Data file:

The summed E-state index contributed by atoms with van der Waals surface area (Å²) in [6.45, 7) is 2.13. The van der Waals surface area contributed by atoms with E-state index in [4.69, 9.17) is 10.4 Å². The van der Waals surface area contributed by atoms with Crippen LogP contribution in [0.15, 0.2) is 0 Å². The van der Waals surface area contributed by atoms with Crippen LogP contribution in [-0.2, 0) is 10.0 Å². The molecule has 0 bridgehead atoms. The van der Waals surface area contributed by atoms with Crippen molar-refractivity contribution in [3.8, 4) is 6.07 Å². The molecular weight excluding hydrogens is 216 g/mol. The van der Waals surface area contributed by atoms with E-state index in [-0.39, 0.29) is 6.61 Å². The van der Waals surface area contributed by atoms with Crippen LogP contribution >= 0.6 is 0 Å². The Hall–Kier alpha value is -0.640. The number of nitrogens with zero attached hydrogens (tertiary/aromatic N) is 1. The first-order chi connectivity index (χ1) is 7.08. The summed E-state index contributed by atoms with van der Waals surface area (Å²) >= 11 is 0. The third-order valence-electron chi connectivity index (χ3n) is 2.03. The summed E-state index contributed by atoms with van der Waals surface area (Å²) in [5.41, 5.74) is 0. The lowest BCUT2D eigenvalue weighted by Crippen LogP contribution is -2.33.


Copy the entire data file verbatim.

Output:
The summed E-state index contributed by atoms with van der Waals surface area (Å²) in [6.45, 7) is 2.13. The van der Waals surface area contributed by atoms with E-state index in [4.69, 9.17) is 10.4 Å². The van der Waals surface area contributed by atoms with Crippen LogP contribution in [0.15, 0.2) is 0 Å². The van der Waals surface area contributed by atoms with Crippen LogP contribution in [-0.2, 0) is 10.0 Å². The molecule has 0 bridgehead atoms. The van der Waals surface area contributed by atoms with Crippen molar-refractivity contribution in [3.8, 4) is 6.07 Å². The molecular weight excluding hydrogens is 216 g/mol. The van der Waals surface area contributed by atoms with E-state index in [-0.39, 0.29) is 6.61 Å². The van der Waals surface area contributed by atoms with Crippen LogP contribution >= 0.6 is 0 Å². The Hall–Kier alpha value is -0.640. The number of nitrogens with zero attached hydrogens (tertiary/aromatic N) is 1. The first-order chi connectivity index (χ1) is 7.08. The summed E-state index contributed by atoms with van der Waals surface area (Å²) >= 11 is 0. The third-order valence-electron chi connectivity index (χ3n) is 2.03. The summed E-state index contributed by atoms with van der Waals surface area (Å²) in [5.41, 5.74) is 0. The lowest BCUT2D eigenvalue weighted by Crippen LogP contribution is -2.33.